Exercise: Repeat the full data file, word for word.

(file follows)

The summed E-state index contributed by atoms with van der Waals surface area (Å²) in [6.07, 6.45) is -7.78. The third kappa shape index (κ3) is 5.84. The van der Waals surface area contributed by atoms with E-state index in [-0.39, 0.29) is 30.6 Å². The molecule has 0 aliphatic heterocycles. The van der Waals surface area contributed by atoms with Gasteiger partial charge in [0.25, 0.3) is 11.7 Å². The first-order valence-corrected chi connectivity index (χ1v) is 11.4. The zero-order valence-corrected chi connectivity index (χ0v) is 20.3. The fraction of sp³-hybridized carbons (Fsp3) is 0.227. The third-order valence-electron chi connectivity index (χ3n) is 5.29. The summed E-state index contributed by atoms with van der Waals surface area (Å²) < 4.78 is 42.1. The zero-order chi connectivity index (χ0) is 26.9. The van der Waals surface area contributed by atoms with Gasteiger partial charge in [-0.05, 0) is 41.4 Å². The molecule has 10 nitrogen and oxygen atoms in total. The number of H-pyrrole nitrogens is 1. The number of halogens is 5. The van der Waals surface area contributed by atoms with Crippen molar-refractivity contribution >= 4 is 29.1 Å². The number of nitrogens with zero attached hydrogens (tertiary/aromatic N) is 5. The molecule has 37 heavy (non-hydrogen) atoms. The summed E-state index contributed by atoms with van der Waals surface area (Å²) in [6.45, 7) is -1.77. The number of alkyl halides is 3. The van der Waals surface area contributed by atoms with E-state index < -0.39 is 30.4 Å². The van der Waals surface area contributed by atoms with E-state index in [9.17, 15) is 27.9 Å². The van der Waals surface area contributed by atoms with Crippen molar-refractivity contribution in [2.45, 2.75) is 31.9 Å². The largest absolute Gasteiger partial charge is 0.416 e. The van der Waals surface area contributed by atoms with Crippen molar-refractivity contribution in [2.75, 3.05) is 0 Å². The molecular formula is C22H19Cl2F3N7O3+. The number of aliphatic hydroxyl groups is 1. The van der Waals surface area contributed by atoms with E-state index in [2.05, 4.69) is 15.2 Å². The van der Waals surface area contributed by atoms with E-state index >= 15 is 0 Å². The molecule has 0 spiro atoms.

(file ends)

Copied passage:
The summed E-state index contributed by atoms with van der Waals surface area (Å²) in [6.07, 6.45) is -7.78. The third kappa shape index (κ3) is 5.84. The van der Waals surface area contributed by atoms with E-state index in [-0.39, 0.29) is 30.6 Å². The molecule has 0 aliphatic heterocycles. The van der Waals surface area contributed by atoms with Gasteiger partial charge in [0.25, 0.3) is 11.7 Å². The first-order valence-corrected chi connectivity index (χ1v) is 11.4. The zero-order valence-corrected chi connectivity index (χ0v) is 20.3. The fraction of sp³-hybridized carbons (Fsp3) is 0.227. The third-order valence-electron chi connectivity index (χ3n) is 5.29. The summed E-state index contributed by atoms with van der Waals surface area (Å²) < 4.78 is 42.1. The zero-order chi connectivity index (χ0) is 26.9. The van der Waals surface area contributed by atoms with Gasteiger partial charge in [-0.05, 0) is 41.4 Å². The molecule has 10 nitrogen and oxygen atoms in total. The number of H-pyrrole nitrogens is 1. The number of halogens is 5. The van der Waals surface area contributed by atoms with Crippen molar-refractivity contribution >= 4 is 29.1 Å². The number of nitrogens with zero attached hydrogens (tertiary/aromatic N) is 5. The molecule has 37 heavy (non-hydrogen) atoms. The summed E-state index contributed by atoms with van der Waals surface area (Å²) in [6.45, 7) is -1.77. The number of alkyl halides is 3. The van der Waals surface area contributed by atoms with E-state index < -0.39 is 30.4 Å². The van der Waals surface area contributed by atoms with E-state index in [9.17, 15) is 27.9 Å². The van der Waals surface area contributed by atoms with Crippen molar-refractivity contribution in [2.45, 2.75) is 31.9 Å². The largest absolute Gasteiger partial charge is 0.416 e. The van der Waals surface area contributed by atoms with Crippen molar-refractivity contribution in [2.75, 3.05) is 0 Å². The molecular formula is C22H19Cl2F3N7O3+. The number of aliphatic hydroxyl groups is 1. The van der Waals surface area contributed by atoms with E-state index in [2.05, 4.69) is 15.2 Å². The van der Waals surface area contributed by atoms with E-state index >= 15 is 0 Å². The molecule has 0 spiro atoms.